World War I, Vietnam: chilling symmetry

I have just watched a chilling, remarkable and utterly jaw-dropping film. New Zealand director/producer Peter Jackson’s documentary, “They Shall Not Grow Old” hit me like a punch in the gut.

It is a film pulled together with many hours of archived film taken from World War I. Jackson colorized the raw film, restored its quality to a stunning level and then added narration taken from audio recordings made at the time.

The documentary takes us through British soldiers’ combat along The Western Front, how they confronted the Germans, fought them hand-to-hand. How they endured the most deplorable living conditions imaginable.

Then at the end of the film, we learn about the Armistice, which was proclaimed on the 11th hour of the 11th day of the 11th month of 1918. The narrative tells how the guns just stopped firing. The battlefield fell strangely silent after years of constant bombardment.

There was no celebration among the British ranks. They packed up their gear and boarded boats for the ride home across the Channel.

And then they were greeted by — you guessed it — raging indifference. Indeed, many of the men who returned home from the War to End All Wars wondered: Why were we fighting? What was the point? What was the mission?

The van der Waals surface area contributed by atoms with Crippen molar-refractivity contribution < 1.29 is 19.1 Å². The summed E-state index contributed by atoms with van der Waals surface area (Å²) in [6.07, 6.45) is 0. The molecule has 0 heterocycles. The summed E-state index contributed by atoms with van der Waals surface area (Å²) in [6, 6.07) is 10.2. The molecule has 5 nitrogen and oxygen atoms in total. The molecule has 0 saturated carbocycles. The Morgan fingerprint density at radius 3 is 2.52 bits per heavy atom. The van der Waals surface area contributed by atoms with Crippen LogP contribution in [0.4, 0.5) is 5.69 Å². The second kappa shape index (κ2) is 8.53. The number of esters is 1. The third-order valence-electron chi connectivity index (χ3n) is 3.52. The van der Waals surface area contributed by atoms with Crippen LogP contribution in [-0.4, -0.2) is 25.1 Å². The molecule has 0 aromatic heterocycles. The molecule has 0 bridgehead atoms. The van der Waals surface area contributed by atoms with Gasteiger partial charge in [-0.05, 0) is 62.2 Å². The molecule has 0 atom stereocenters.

To those of us who had some exposure to another war, the one in Vietnam, the baffling reasons for fighting World War I among the British warriors seems to ring so very true.

I had a brief exposure to the Vietnam War. I didn’t suffer the hideous conditions experienced by the men I just witnessed on film. I did come home to what I have referred to as “raging indifference.” Make no mistake, either: I, too, wondered about what in the world I had just experienced and to what end was this war going to conclude.

I haven’t given away too much of the film. Just take my word for it: Peter Jackson has worked a technological miracle with this documentary.

It’s a classic!

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